Last week I was giving tours to a National Historic Landmark asylum that hadn’t been opened to the public in a decade. This week I was helping keep the jack-o-lanterns lit on the town square at the historic Moravian town of Old Salem. There’s been a lot of talk recently about “building community” and that preservation is no longer about saving the jewels and the monuments, but about revitalizing and maintaining the communities and neighborhoods we all love to be in. While I won’t disagree with the building community bit, I do have a difference of opinion about saving the jewels. Background buildings are important, often because they support the jewels. Neither would survive without the other. We need them both for a healthy “community”.
We Haven’t Lost Interest in Our Monuments
Whether it’s an H. H. Richardson and Olmsted & Vaux-designed asylum in Buffalo or an entire Moravian town
in Winston-Salem, NC, our monuments (National Historic Landmarks) continue to provide the focus and hope for our communities. During the National Preservation Conference last week, we welcomed almost 2,000 people through the halls of the once-abandoned (now undergoing rehabilitation) Richardson Olmsted Complex. Because the site is under construction and still owned by New York State, we have a limited building permit which only allows us to have a certain amount of visitors at pre-approved times. While most people made their reservations ahead of time, by the end of the conference we were so overwhelmed with requests via email and phone, we couldn’t even respond to them all – leading to many people just showing up hoping to get into the tours and events, which had very limited availability. We had to turn away many interested people and we are sorry about that, but we were quite thrilled that we were able to open up the site to as many people as we did. We even had to turn away friends but since getting into the Richardson was the “buzz” at the conference, we hope that it will encourage people to come back to Buffalo and visit again.
Everyone Wants to Live in Winston-Salem
And just this week a Yahoo!Travel survey named Winston-Salem’s downtown as one of the top eight downtowns in the country, based mainly on the historic tours and buildings at Old Salem. Old Salem and the Richardson have a neighborhood similarity – large cities have grown up around them, so they both now find themselves in the heart of lively communities, and in some respects have the ability to knit their communities together.The Yahoo!Travel findings were based on information from Forbes.com and another site, Livability.com, which earlier this year ranked Winston-Salem’s downtown as the second best downtown in the country, behind Indianapolis.
When Pumpkins Can Generate the Excitement of a Rock Concert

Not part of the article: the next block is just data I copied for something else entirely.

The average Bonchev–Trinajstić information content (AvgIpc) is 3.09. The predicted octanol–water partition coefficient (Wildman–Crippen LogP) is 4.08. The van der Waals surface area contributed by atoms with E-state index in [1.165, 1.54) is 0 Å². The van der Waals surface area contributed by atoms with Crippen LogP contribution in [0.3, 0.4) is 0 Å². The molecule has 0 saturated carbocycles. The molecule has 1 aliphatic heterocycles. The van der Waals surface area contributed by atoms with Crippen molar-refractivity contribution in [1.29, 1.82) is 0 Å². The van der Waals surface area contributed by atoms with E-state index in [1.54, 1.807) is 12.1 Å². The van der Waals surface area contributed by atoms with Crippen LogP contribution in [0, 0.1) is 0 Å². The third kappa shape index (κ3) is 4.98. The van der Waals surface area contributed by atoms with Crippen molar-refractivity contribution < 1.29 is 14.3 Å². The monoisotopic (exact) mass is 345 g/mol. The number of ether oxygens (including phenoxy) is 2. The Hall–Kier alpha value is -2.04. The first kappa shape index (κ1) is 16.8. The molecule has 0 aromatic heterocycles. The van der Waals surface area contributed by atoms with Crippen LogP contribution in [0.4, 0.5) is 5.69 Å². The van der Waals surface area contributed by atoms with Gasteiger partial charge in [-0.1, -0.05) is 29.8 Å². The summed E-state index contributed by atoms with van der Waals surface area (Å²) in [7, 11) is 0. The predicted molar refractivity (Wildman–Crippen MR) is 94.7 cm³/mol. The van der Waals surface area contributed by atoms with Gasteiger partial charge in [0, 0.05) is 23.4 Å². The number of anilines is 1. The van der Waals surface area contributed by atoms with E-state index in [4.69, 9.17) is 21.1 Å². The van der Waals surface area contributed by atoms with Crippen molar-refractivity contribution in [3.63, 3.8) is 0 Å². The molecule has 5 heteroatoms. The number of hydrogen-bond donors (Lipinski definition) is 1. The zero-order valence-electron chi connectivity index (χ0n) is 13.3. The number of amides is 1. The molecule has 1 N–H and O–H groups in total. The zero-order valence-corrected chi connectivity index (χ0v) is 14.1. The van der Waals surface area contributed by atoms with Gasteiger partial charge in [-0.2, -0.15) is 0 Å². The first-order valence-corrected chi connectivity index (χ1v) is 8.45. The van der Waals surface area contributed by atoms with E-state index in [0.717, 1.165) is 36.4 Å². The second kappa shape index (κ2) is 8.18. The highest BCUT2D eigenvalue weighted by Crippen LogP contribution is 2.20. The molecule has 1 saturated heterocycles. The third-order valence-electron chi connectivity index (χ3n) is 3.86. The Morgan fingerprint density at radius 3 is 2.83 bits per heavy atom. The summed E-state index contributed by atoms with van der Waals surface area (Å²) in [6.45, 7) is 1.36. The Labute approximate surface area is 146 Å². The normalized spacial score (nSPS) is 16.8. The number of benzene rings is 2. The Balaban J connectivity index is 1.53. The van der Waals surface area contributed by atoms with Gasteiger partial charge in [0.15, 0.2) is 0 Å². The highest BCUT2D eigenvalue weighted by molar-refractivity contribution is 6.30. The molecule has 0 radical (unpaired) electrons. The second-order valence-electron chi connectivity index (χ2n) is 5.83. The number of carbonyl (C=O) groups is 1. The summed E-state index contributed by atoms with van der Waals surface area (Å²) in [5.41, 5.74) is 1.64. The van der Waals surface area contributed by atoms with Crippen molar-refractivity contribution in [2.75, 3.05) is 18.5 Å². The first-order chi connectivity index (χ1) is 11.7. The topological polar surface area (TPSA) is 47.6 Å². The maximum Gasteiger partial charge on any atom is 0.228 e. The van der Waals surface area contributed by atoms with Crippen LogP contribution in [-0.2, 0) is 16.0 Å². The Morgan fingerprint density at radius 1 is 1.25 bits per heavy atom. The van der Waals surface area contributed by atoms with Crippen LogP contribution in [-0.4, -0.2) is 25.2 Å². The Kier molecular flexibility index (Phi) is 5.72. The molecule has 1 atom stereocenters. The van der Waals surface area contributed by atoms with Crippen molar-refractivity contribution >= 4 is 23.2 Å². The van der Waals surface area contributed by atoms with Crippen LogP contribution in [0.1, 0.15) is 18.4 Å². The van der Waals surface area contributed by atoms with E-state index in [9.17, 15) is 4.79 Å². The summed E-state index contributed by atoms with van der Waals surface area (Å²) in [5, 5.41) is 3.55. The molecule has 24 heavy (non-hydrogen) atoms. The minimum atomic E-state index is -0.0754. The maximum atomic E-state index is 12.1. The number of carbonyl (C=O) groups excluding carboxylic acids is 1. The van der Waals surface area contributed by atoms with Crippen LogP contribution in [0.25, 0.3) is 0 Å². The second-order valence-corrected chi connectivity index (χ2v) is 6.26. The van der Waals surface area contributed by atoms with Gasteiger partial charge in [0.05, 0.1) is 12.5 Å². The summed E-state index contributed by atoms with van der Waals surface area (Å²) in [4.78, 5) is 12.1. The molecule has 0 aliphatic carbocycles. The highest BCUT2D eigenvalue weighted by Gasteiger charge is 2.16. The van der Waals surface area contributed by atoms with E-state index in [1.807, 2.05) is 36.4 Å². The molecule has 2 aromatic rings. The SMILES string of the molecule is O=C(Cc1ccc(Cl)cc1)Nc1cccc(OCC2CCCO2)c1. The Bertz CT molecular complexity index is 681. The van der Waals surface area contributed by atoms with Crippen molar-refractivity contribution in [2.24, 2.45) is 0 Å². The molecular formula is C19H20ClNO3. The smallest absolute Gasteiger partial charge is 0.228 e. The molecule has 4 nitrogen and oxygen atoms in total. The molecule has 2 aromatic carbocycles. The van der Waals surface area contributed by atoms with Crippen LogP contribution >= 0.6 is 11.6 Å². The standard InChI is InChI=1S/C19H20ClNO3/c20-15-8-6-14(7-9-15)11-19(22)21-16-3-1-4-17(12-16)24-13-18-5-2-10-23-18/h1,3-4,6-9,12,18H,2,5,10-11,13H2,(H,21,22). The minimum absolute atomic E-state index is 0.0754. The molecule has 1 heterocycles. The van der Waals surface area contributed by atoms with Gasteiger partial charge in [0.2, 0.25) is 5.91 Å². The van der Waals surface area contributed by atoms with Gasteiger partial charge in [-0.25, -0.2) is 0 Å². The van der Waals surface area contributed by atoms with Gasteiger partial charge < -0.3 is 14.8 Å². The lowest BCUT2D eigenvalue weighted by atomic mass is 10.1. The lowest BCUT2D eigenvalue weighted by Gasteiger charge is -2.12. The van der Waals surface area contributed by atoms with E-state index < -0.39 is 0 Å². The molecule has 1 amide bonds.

Old Salem Museums & Gardens is a very interesting “museum”. While at one level it is a reconstructed and restored 18th/19th century Moravian town, at a more important level (I think), the historic town remains alive and vibrant. People still live and work in the restored houses and retail buildings (in fact I am very fortunate to live in an 1839 Moravian home in the historic district). The Museum operates about 10 buildings as “exhibit” buildings and sets the philosophy for the rest of the over-100 buildings and historic landscapes. It is indeed hard to tell where the Museum ends and the living city starts. The Museum offers an amazing amount of events, many of which are free. And this is where the pumpkins come in.
This year, for the second year, Old Salem hosted a jack-o-lantern carving “display” and trick-or-treating event to the community, for free. The Museum bought hundreds of pumpkins and asked residents and visitors to carve them and then display them on the fence that surrounds the historic town square (which is framed by Old Salem Museum & Gardens buildings and Salem College buildings). The event was advertised through posters put up around town and on Facebook. Now it was certainly helped by the gorgeous fall weather we had, but thousands of people showed up between 6 and 9 pm last night. It was a like a rock concert. Everyone was jockeying to see the jack-o-lanterns and to get one more handful of candy. It was hard to keep up with keeping the jack-o-lanterns lit and the candy bowls filled.
Sharing Community Through Social Media
While I live in Old Salem and my partner is the Vice President of Restoration, I didn’t really pay too much attention to the pumpkin event until I saw it advertised on Facebook. I’ll admit, I spend way too much time tweeting and posting status updates on Facebook (especially given that I live and work among the jewels of our society!), but I think I’m like many who have been subsumed by social media, and this is where I get most of my information now. Once I dragged myself away from my mulitiple computers yesterday, I didn’t want to leave the jack-o-lanterns and the town square. And my Facebook photo album shows that!
Community Means More than Just a Nice Neighborhood
So, in summary, what these past two weeks of “storming the historic sites” have shown me is that: 1. Our monuments and National Historic Landmarks are as important as ever, and generate much of the desire to be in a certain neighborhood or city. 2. Social media can easily and readily bring together various online communities and encourage them to head out into the real world. 3. Nothing, and I mean nothing, can replace being in a beautiful place with your neighbors, whether it’s to see the inside of a local icon which has been closed for decades or to eat candy in a Moravian town square.
This is part one of a series I’m doing on “Building Community”. The next one will examine some of the online places I go to build my virtual community.
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